The DSM-IV-TR, or Diagnostic Statistical Manuel used by Mental Health Professionals, Borderline Personality Disorder is ” A pervasive pattern of instability of interpersonal relationships, self-image, and affects (moods), and marked impulsivity beginning by early adulthood”.
According to the National Institute of Mental Health (NIMH). Borderline Personality Disorder (BPD) occurs in about 2% of the general population. By that accounting, we all have exposure to people with this personality disorder. While casual encounter with these individuals may be frustrating and somewhat upsetting, it is nothing compared to the emotional turmoil those involved in relationship with someone with Borderline Personality Disorder encounters.
A person engaged in this type relationship never knows where they stand with this person. One minute they may be considered the greatest individual on the universe, and the next shut out and accused of all types of acts. Many describe those in this type relationship as having to “Walk on Eggshells”.
Because those with Borderline Personality Disorder have often come from a home or situation where they experienced abuse or abandonment, their view of others is often that of distrust. They may make frantic efforts to avoid abandonment with others. While one partner may think all is well, the one with BPD may begin to have unreal fears of their partner leaving, so they put up barriers to keep their partner at a distance, or they leave the relationship entirely.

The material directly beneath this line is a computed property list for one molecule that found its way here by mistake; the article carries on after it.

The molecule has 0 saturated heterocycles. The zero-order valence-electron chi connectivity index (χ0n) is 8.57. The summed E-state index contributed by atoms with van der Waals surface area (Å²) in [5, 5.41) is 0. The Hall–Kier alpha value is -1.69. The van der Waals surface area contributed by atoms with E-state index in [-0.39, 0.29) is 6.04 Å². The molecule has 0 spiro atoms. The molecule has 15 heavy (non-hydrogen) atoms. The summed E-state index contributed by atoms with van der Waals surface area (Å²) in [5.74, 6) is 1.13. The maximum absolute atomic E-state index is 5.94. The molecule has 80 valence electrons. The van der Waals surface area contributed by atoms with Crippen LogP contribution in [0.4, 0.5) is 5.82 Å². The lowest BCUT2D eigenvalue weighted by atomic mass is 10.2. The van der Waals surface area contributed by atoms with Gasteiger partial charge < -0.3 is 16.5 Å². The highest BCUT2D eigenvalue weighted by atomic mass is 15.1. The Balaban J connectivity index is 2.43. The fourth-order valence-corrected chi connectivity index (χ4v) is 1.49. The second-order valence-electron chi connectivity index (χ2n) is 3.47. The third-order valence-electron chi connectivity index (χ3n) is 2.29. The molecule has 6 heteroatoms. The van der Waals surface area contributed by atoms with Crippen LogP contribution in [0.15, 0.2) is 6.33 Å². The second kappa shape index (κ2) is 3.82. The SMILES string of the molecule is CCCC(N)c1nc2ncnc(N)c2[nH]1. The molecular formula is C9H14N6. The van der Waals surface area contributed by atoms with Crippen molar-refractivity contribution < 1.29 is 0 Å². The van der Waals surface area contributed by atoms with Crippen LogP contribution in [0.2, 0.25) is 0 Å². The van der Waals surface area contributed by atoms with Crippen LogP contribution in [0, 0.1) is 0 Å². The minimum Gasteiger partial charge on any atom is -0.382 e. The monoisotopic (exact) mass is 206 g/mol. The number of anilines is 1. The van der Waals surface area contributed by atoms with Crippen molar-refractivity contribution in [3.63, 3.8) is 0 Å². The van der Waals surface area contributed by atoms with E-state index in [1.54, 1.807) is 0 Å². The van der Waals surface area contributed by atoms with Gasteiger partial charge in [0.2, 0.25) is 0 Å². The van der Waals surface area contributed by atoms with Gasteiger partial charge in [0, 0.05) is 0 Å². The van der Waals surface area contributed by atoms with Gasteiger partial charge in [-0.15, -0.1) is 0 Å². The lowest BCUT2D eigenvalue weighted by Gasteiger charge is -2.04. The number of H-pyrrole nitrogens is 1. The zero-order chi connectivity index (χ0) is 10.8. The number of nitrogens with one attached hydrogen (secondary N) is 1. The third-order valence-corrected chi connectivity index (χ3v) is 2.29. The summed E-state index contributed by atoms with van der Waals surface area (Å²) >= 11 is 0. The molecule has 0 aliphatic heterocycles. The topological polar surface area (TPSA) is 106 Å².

No matter how much those in a BPD relationship praises and reassures their mate, it is never enough. The BPD individual seems to have an emotional bucket with a hole in it. They have an unstable self image or feeling of self worth. Their need to feel they they are of value in a relationship needs to be reinforced continually.
Because the BPD individual tends to impulsivity, they may be more prone to engage in excessive spending, substance abuse, unhealthy relationships, sex, shoplifting, reckless driving, or binge eating. Perhaps their “chronic feelings of emptiness”, combined with the impulsivity, prompts them to engage in these behaviors in an attempt to “fill that empty bucket”. When they do not feel their emotional needs are met by their loved ones or associates, they look to external means to get their “emotional fix”.
Due to the BPD feeling things more intensely and having difficulty regulating their emotions and behaviors, these individual may rage out of control for the least provocation. Abusive relationships may occur with the Borderline Individual due to intense anger and difficulty controlling this anger. Temper tantrums and fights are not uncommon. Recurrent suicidal behavior, gestures, or threats, or self-mutilating behaviors are symptoms associated with the Borderline Individual.
Mood instability is often seen in the BPD. Episodes of sadness, irritability, or anxiety usually lasting a few hours to a few days may be seen in these individuals. Many are prescribed medication for these symptoms, yet still complain that they are not helped by taking it.
Living with, or being involved with someone with a Borderline Personality Disorder can be an emotional roller coaster. Not only does the BPD individual need professional help, but so does those who love them. If you are in such a relationship, I strongly encourage you to seek help though a qualified Mental Health Professional such as a Licensed Psychologist. Even if the BPD mate does not want to become involved in therapy, it can help you to set boundaries and deal with the reality of the relationship you are in.